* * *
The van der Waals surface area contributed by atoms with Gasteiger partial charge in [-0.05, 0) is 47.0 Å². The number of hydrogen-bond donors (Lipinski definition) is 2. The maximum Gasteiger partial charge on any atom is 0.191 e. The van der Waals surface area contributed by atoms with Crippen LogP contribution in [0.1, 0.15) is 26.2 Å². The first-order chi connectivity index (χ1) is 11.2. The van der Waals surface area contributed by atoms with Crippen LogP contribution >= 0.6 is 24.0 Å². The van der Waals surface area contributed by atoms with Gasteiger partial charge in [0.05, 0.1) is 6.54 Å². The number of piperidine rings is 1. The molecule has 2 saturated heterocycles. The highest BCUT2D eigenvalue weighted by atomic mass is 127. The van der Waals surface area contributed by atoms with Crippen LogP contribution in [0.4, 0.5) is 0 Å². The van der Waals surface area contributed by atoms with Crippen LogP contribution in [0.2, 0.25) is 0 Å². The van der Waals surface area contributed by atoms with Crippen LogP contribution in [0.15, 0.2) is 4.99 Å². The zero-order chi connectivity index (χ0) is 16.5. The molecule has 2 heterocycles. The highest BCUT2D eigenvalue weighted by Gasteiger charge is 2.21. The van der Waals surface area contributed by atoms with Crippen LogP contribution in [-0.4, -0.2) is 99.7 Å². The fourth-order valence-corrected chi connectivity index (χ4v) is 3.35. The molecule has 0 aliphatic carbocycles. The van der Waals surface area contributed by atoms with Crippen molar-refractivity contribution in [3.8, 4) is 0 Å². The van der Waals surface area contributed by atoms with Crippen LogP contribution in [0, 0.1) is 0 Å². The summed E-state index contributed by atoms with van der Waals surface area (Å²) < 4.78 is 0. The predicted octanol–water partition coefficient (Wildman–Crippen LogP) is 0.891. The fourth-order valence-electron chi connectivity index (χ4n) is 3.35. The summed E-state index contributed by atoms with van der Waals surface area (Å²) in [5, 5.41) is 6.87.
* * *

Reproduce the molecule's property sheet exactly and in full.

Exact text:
The van der Waals surface area contributed by atoms with Gasteiger partial charge in [-0.05, 0) is 47.0 Å². The number of hydrogen-bond donors (Lipinski definition) is 2. The maximum Gasteiger partial charge on any atom is 0.191 e. The van der Waals surface area contributed by atoms with Crippen LogP contribution in [0.1, 0.15) is 26.2 Å². The first-order chi connectivity index (χ1) is 11.2. The van der Waals surface area contributed by atoms with Crippen LogP contribution >= 0.6 is 24.0 Å². The van der Waals surface area contributed by atoms with Gasteiger partial charge in [0.05, 0.1) is 6.54 Å². The number of piperidine rings is 1. The molecule has 2 saturated heterocycles. The highest BCUT2D eigenvalue weighted by atomic mass is 127. The van der Waals surface area contributed by atoms with Crippen LogP contribution in [0.4, 0.5) is 0 Å². The van der Waals surface area contributed by atoms with Crippen LogP contribution in [0.2, 0.25) is 0 Å². The van der Waals surface area contributed by atoms with Crippen LogP contribution in [0.15, 0.2) is 4.99 Å². The zero-order chi connectivity index (χ0) is 16.5. The molecule has 2 heterocycles. The highest BCUT2D eigenvalue weighted by Gasteiger charge is 2.21. The van der Waals surface area contributed by atoms with Crippen LogP contribution in [-0.4, -0.2) is 99.7 Å². The fourth-order valence-corrected chi connectivity index (χ4v) is 3.35. The molecule has 0 aliphatic carbocycles. The van der Waals surface area contributed by atoms with Crippen molar-refractivity contribution in [3.8, 4) is 0 Å². The van der Waals surface area contributed by atoms with Crippen LogP contribution in [0, 0.1) is 0 Å². The summed E-state index contributed by atoms with van der Waals surface area (Å²) < 4.78 is 0. The predicted octanol–water partition coefficient (Wildman–Crippen LogP) is 0.891. The fourth-order valence-electron chi connectivity index (χ4n) is 3.35. The summed E-state index contributed by atoms with van der Waals surface area (Å²) in [5, 5.41) is 6.87.